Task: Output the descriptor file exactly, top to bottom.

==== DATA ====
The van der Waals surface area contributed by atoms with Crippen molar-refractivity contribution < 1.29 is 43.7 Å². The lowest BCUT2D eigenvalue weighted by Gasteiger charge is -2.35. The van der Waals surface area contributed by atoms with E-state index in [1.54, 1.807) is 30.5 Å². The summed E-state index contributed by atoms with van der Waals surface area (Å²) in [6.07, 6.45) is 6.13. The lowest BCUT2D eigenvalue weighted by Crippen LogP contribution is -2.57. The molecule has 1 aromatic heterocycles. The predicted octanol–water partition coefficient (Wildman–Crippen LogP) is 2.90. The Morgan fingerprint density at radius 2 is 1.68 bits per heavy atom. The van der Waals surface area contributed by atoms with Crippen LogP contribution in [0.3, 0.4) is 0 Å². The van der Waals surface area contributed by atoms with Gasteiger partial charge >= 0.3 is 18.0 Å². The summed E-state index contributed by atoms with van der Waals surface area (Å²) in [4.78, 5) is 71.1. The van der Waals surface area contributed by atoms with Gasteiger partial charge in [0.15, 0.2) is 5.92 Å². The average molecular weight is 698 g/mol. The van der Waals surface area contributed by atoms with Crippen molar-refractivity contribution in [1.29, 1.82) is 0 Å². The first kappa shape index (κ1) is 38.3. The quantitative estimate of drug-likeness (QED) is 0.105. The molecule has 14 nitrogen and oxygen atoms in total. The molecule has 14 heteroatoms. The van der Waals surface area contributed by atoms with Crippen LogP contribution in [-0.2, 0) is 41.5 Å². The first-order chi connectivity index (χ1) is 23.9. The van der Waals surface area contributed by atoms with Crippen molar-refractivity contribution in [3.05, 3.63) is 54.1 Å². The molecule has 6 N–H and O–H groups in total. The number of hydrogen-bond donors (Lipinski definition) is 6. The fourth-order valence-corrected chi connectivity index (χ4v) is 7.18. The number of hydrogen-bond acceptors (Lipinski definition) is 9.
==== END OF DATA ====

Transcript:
The van der Waals surface area contributed by atoms with Crippen molar-refractivity contribution < 1.29 is 43.7 Å². The lowest BCUT2D eigenvalue weighted by Gasteiger charge is -2.35. The van der Waals surface area contributed by atoms with E-state index in [1.54, 1.807) is 30.5 Å². The summed E-state index contributed by atoms with van der Waals surface area (Å²) in [6.07, 6.45) is 6.13. The lowest BCUT2D eigenvalue weighted by Crippen LogP contribution is -2.57. The molecule has 1 aromatic heterocycles. The predicted octanol–water partition coefficient (Wildman–Crippen LogP) is 2.90. The Morgan fingerprint density at radius 2 is 1.68 bits per heavy atom. The van der Waals surface area contributed by atoms with Crippen LogP contribution in [0.3, 0.4) is 0 Å². The van der Waals surface area contributed by atoms with Gasteiger partial charge >= 0.3 is 18.0 Å². The summed E-state index contributed by atoms with van der Waals surface area (Å²) in [4.78, 5) is 71.1. The van der Waals surface area contributed by atoms with Gasteiger partial charge in [0.15, 0.2) is 5.92 Å². The average molecular weight is 698 g/mol. The van der Waals surface area contributed by atoms with Crippen molar-refractivity contribution in [1.29, 1.82) is 0 Å². The first kappa shape index (κ1) is 38.3. The quantitative estimate of drug-likeness (QED) is 0.105. The molecule has 14 nitrogen and oxygen atoms in total. The molecule has 14 heteroatoms. The van der Waals surface area contributed by atoms with Crippen LogP contribution in [-0.2, 0) is 41.5 Å². The first-order chi connectivity index (χ1) is 23.9. The van der Waals surface area contributed by atoms with Crippen molar-refractivity contribution in [3.05, 3.63) is 54.1 Å². The molecule has 6 N–H and O–H groups in total. The number of hydrogen-bond donors (Lipinski definition) is 6. The fourth-order valence-corrected chi connectivity index (χ4v) is 7.18. The number of hydrogen-bond acceptors (Lipinski definition) is 9.